Early Modern Europe

History 275B.002

Fall 2005
202 Wheeler
Day & Time: 
Tu 4-6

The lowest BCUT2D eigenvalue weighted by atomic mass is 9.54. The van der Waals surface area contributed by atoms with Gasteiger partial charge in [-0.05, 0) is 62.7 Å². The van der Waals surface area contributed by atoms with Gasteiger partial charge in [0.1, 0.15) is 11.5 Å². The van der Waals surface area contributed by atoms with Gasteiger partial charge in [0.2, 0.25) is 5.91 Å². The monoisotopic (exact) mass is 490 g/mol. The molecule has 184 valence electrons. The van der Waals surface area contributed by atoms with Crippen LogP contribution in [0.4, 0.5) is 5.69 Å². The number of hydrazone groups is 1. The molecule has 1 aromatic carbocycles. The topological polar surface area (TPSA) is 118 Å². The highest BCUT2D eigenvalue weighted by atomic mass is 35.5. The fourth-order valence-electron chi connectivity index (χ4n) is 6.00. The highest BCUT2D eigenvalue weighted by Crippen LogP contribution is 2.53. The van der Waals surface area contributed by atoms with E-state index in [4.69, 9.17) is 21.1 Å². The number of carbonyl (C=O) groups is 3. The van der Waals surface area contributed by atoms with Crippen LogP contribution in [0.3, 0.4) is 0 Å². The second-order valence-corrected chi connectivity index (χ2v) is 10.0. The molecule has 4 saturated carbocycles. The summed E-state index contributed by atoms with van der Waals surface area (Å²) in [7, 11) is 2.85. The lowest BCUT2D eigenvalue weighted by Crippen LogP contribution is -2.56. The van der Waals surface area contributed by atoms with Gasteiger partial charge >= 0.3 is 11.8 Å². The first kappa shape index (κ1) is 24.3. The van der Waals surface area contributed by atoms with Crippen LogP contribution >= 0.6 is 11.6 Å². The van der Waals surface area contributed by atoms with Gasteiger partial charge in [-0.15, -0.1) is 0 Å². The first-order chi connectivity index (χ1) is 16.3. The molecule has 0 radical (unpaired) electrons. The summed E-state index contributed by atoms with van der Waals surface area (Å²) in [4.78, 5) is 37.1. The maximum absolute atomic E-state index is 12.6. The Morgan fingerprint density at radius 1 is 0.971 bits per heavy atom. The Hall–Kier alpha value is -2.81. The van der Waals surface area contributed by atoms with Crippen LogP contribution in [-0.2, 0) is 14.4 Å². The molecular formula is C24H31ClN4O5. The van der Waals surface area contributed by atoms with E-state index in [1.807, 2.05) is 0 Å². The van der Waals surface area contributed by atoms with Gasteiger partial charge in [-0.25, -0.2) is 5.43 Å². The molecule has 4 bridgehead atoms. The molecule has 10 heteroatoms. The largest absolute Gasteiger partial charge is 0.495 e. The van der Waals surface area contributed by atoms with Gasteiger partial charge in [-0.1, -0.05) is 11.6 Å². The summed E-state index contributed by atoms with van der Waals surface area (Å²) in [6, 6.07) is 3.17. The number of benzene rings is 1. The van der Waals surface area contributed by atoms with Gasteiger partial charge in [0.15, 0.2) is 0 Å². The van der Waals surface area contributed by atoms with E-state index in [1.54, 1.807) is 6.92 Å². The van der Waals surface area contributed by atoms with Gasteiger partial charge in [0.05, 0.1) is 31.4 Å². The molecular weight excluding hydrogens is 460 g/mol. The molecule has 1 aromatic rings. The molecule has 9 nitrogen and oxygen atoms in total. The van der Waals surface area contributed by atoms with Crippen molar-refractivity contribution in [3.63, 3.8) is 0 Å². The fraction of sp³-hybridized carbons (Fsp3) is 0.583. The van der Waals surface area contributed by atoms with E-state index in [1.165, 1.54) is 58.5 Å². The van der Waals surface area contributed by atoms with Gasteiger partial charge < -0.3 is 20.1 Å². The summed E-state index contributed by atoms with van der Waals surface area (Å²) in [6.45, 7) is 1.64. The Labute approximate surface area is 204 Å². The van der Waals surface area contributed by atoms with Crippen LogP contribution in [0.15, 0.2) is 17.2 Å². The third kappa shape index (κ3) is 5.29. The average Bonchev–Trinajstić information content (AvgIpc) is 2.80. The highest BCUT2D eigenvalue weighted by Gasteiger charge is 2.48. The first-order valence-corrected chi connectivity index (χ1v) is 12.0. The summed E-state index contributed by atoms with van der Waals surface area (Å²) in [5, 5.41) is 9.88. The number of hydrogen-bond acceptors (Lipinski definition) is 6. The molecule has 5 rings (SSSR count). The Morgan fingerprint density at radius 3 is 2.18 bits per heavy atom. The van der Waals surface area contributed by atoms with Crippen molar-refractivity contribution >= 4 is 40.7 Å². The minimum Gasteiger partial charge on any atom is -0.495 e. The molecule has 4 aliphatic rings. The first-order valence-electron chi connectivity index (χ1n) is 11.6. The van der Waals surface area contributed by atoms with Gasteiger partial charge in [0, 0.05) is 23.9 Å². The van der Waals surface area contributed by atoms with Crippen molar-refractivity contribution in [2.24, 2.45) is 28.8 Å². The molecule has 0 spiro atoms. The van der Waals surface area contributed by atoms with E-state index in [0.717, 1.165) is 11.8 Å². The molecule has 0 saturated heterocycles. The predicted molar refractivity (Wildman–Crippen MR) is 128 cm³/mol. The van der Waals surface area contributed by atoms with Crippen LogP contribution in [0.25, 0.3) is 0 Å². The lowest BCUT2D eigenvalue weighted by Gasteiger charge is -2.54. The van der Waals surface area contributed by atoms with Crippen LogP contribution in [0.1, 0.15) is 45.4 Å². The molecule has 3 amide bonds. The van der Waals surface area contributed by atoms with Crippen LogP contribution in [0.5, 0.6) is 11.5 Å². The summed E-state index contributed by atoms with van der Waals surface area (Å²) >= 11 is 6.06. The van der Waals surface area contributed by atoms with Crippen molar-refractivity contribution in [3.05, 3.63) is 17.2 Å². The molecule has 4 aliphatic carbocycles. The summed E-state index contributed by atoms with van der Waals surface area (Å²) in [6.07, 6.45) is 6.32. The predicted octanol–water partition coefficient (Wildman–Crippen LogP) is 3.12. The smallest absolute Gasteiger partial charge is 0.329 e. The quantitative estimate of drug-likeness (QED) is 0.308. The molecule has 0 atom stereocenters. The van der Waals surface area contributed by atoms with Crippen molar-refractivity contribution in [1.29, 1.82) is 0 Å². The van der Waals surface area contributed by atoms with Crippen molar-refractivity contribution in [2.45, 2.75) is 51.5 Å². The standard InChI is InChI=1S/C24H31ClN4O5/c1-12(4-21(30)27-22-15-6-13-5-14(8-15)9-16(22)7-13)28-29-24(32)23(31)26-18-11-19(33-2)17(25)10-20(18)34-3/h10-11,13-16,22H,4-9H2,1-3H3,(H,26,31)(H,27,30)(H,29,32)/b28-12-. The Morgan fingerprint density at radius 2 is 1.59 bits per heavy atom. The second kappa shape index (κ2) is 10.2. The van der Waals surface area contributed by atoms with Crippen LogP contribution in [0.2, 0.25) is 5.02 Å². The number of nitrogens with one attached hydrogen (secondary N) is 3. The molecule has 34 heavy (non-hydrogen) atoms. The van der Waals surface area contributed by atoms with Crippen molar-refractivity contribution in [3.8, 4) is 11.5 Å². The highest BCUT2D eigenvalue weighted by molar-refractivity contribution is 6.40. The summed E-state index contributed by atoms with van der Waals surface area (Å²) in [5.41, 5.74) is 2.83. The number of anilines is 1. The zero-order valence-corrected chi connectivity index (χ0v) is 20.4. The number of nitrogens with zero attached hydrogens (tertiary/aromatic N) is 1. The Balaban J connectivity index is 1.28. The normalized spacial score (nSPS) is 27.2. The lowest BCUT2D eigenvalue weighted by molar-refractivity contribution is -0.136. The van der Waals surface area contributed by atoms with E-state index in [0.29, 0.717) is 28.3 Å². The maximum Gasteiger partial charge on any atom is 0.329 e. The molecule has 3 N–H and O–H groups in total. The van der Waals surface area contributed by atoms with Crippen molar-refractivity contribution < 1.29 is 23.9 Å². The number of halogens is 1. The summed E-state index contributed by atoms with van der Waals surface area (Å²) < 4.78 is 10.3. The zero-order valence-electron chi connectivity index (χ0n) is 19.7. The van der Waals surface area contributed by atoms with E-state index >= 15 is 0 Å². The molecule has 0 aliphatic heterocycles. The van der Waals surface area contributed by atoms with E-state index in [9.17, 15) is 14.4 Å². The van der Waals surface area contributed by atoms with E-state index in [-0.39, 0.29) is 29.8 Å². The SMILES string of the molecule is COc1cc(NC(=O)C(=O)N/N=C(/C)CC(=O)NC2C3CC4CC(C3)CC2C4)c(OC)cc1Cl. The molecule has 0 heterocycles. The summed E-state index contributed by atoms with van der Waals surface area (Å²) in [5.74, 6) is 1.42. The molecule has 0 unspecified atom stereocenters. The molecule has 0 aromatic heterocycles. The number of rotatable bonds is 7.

More a sampler than a survey, this course is a selective look at historical problems and historiographic trends of the early modern European world from the Renaissance to the French Revolution. We will read landmark studies, both recent and older, that explore the major events and historical transformations of the early modern world, including: problems of periodization, the ideas and practices of the Renaissance, religious reformations, empires and cultural contact, the crisis of the seventeenth century and the decline of Spain, absolutism and constitutionalism, popular struggles, science and society, the Enlightenment and the French Revolution. Methodologically, the seminar will consider how historians have taken inspiration and borrowed methods from a variety of disciplines -- geography, demography, economy, political science, anthropology, literary studies. Geographically, the course will be comparative in approach, continuously raising questions in particular about the centrality of France -- and French historiography -- in this period. Logistically, the course will be run according to Australian Rules,requiring continuous, collective writing and response.